President Obama vowed to refer to the massacre of 1.5 million Armenians during the collapse of the Ottoman Empire as a genocide while campaigning in 2008. Since then, he hasn't done so once and won't break from tradition on Friday with a statement marking the 100th anniversary of the 1915 start of the genocide, Politico reports. While Turkey is furious with Pope Francis for describing the event as "the first genocide of the 20th century," Obama is treading more carefully with his ally Turkey by urging "a full, frank, and just acknowledgement of the facts that we believe is in the interest of all parties," according to a White House statement. In so doing, Obama has peeved Armenian-American leaders, who were told of his decision yesterday.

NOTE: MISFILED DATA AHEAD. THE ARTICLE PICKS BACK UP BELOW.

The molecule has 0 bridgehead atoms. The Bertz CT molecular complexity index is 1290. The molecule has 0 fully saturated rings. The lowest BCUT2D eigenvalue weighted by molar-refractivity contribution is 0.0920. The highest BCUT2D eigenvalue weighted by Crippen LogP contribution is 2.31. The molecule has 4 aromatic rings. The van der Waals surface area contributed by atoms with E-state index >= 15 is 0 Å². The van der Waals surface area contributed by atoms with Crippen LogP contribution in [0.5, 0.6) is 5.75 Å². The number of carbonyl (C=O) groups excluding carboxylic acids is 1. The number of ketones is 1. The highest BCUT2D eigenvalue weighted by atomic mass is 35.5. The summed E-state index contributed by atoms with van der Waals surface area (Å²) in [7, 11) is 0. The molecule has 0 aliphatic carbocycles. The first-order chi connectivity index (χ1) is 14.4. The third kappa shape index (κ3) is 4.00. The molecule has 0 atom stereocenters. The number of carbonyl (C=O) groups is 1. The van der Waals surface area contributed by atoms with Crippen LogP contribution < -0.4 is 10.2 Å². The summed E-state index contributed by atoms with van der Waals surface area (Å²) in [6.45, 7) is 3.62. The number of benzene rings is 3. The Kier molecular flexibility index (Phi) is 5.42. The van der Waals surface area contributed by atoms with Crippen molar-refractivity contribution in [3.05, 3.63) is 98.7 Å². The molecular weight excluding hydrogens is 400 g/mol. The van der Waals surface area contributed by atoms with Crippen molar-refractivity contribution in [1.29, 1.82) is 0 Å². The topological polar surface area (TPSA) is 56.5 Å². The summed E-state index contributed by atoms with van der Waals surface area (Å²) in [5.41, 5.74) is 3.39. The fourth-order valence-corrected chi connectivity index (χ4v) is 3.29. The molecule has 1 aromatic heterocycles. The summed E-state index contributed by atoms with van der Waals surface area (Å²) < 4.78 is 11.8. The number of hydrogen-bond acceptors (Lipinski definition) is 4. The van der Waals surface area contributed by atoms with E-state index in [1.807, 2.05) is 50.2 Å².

"This is a betrayal of the truth, a betrayal of trust, a disgraceful national surrender to a foreign gag order being imposed by the government of Turkey," the Armenian National Committee of America's executive director says. Obama's fellow Democrat, Rep. Adam Schiff, adds, "How long must the victims and their families wait before our nation has the courage to confront Turkey with the truth about the murderous past of the Ottoman Empire? If not this president, who spoke so eloquently and passionately about recognition in the past, whom? If not after 100 years, when?" CNN reports National Security Adviser Susan Rice spoke with Turkey's foreign minister yesterday about taking "concrete steps to improve relations with Armenia and to facilitate an open and frank dialogue in Turkey about the atrocities of 1915," the White House said.